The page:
Before I left SoCal, Sarah wanted me to teach her how to make zong zi - delicious packets of glutinous rice wrapped in bamboo leaves.  This dish is typically eaten during Duan Wu Jie aka Dragon Boat Festival or the Double Fifth Festival.  Popular zong zi fillings include fatty pork, shiitake mushrooms, peanuts, salted duck egg, sweet Chinese sausage, mini shrimp (xia mi), mung bean...pretty much anything your heart desires!  My family usually keeps it simple with just pork, mushrooms, and peanuts.  For this recipe, I included sweet Chinese sausage too since this is a favorite of Sarah's.

As with all of my parents' recipes, the quantities are never exact.  Usually when I ask my mom, "How much of...(fill in the blank here)?", the answer is usually, "Until it looks right."  I guess it just takes many many tries to develop a Chinese chef's own internal calibration.  I am certainly working on mine!

In the end, zong zi making is quite simple with the only difficulty being the wrapping process.  That and patience - the ingredients usually need to be prepped several hours in advance (or the night before) and once wrapped, they need to boil for at least 2 hours.  For this zong zi enthusiast, waiting is the hardest part!


Zong Zi
(makes ~40 zong zi)

80 dried bamboo leaves
One 5-pound bag of glutinous rice (either long grain or short grain - your preference)
2-3 pounds of pork shoulder, butt, or belly
20 dried shiitake mushrooms
1 package of sweet Chinese sausage, cut into 1/4 inch slices on a diagonal
1.5 cups raw peanuts
3 tbsp vegetable oil
1/3 cup + 3 tbsp soy sauce
1 tbsp rice cooking wine
3 tbsp five spice powder
1 tbsp sugar
cooking string

Soak bamboo leaves in a basin or your sink overnight.  Scrub the leaves to remove any dirt or residue.  Meanwhile, place rice in a large pot and cover with water.  Allow to soak overnight as well.  Boil the raw peanuts on a low simmer for at least an hour, then drain.  Soak shiitake mushrooms in water until soft.  Wring dry and cut into strips (~3-4 strips per mushroom).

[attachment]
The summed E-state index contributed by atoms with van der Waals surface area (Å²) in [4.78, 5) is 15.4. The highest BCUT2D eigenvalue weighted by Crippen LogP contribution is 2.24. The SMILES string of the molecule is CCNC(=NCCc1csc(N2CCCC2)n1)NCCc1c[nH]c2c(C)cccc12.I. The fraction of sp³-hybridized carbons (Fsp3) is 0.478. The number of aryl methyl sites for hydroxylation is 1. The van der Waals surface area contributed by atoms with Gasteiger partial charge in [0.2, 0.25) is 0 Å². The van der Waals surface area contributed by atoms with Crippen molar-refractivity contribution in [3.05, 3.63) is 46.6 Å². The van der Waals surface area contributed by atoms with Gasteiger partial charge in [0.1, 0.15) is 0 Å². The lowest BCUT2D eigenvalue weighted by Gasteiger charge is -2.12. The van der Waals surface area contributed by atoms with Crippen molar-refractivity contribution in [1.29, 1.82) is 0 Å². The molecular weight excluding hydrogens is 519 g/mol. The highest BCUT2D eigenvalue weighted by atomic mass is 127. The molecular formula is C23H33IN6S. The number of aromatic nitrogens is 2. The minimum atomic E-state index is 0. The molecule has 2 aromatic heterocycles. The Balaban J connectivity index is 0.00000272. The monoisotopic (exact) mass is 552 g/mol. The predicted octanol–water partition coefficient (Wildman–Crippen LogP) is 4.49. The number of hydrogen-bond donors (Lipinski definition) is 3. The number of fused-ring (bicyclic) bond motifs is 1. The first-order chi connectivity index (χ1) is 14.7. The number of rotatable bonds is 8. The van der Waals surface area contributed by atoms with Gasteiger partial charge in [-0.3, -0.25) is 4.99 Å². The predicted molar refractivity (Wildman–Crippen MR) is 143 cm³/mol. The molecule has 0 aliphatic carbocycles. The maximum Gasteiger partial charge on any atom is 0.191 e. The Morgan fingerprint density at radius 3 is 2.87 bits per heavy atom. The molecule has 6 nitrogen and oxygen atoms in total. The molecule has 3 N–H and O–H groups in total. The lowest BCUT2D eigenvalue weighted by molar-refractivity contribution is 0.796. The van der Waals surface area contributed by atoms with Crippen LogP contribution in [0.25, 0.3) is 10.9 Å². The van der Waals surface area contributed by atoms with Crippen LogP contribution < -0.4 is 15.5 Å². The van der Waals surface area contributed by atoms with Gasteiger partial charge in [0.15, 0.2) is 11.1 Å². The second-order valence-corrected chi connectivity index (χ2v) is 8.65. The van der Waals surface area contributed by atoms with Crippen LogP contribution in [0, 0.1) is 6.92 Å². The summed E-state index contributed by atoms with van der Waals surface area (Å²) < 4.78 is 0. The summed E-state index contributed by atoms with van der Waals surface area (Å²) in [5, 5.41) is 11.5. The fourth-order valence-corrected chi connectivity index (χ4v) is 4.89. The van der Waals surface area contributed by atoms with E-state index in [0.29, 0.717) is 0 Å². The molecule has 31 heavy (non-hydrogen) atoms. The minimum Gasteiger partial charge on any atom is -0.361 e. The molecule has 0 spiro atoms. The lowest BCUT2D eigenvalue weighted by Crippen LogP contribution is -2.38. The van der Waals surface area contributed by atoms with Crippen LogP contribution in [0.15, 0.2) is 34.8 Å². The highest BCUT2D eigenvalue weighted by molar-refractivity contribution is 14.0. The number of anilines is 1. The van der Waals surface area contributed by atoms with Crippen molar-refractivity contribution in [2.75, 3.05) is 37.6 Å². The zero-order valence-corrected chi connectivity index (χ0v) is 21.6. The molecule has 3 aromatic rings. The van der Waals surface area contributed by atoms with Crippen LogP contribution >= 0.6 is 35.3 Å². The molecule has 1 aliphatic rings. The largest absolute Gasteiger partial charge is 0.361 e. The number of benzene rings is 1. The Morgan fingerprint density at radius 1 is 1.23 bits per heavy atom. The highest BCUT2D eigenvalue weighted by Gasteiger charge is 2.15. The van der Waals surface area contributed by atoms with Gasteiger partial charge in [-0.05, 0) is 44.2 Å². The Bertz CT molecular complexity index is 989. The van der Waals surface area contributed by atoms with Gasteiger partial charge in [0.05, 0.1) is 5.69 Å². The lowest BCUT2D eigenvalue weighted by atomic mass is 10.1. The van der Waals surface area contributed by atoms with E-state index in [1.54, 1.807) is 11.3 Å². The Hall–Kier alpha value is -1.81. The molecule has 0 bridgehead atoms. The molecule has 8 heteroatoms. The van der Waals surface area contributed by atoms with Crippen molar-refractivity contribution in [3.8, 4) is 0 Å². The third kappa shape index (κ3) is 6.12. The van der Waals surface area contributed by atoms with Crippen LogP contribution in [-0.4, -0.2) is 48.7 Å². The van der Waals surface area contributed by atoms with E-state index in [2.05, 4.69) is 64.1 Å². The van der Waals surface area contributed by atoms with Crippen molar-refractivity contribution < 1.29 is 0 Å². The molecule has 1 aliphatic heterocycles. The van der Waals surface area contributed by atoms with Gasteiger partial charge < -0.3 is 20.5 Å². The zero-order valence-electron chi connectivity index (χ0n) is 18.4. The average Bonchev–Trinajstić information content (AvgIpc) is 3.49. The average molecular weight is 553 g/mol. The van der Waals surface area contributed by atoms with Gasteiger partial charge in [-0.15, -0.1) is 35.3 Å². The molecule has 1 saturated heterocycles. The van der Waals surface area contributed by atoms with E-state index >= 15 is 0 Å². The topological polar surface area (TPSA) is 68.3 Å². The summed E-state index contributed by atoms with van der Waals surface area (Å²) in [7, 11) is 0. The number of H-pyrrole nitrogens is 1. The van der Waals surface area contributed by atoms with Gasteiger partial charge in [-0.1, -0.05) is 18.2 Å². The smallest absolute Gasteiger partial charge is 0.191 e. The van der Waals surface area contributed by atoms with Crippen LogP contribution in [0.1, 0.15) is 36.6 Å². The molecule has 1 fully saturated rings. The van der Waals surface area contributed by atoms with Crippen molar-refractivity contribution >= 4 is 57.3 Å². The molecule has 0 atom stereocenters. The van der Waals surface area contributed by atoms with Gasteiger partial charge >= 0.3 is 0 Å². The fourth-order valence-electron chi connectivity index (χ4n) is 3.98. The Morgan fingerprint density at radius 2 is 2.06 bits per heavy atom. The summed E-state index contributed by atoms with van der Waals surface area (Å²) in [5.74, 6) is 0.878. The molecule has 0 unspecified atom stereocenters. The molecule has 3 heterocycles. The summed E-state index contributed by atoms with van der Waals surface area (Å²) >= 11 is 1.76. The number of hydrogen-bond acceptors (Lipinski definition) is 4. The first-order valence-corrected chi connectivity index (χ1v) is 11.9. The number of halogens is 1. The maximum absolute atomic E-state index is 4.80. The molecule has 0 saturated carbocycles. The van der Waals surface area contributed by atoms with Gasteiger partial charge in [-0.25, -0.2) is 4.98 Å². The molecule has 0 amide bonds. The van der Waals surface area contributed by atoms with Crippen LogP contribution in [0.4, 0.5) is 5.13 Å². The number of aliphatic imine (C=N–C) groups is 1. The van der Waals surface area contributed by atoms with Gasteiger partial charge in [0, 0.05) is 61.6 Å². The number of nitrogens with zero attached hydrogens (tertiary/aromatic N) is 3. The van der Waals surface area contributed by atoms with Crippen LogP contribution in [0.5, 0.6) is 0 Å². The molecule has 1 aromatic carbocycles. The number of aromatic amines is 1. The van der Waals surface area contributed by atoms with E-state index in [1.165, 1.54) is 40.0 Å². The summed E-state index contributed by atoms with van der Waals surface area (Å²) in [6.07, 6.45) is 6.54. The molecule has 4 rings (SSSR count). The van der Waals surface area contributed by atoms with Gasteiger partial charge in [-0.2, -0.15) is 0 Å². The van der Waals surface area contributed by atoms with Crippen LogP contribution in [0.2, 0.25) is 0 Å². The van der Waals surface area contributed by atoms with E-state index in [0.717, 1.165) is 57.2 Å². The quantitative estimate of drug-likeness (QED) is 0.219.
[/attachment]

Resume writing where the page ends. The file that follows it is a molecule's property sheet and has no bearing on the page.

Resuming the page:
Once the leaves and rice have been soaking for at least a few hours, preferably overnight, drain any remaining water from the rice.  Season the rice with ~1/3 cup soy sauce (this is just an want enough to turn the rice a slightly golden color but not too much to make it too salty.  Alternatively, you can use less soy sauce and add some salt) and 3 tbsp vegetable oil.  Cut pork into 1" pieces and season with 3 tbsp soy sauce, 1 tbsp rice cooking wine, 1 tbsp sugar, and 3 tbsp five spice powder.

Lay out rice, marinated pork, shiitake mushroom strips, cooked peanuts, sweet Chinese sausage, and softened and cleaned bamboo leaves.  Select two leaves that are about the same size.  Align them with tapered ends overlying, shiny side up.  Gently fold in half until the ends are parallel.  This will form a small cone or cup for the rice and fillings.  Be sure to hold the cone firmly in your non-dominant hand and do not let go!!  Scoop in a heaping spoonful of the seasoned rice.  Add the pork, mushroom, peanuts, and sausage and top with another heaping spoonful of rice.  Slightly pinch the leaves at the top of the filling and fold the ends over to cover the top of the cone.  You may have some extra tail sticking out.  Simply pinch and fold over the excess (see pictures above).  Make sure that all of the filling is completely wrapped by the leaves!  Secure tightly with cooking string.

Bring a large pot of water to a boil.  Gently place the wrapped zong zi in the pot and allow to simmer for 2 hours.  Once fully cooked, unwrap your zong zi and be careful not to burn your mouth as you shovel in the hot sticky rice!  You can season with some additional soy sauce or hot sauce if you'd like.

These freeze well and can be easily reheated in a steamer or in the microwave for a quick meal or snack.  Having trouble with the wrapping?  This video provides a good tutorial.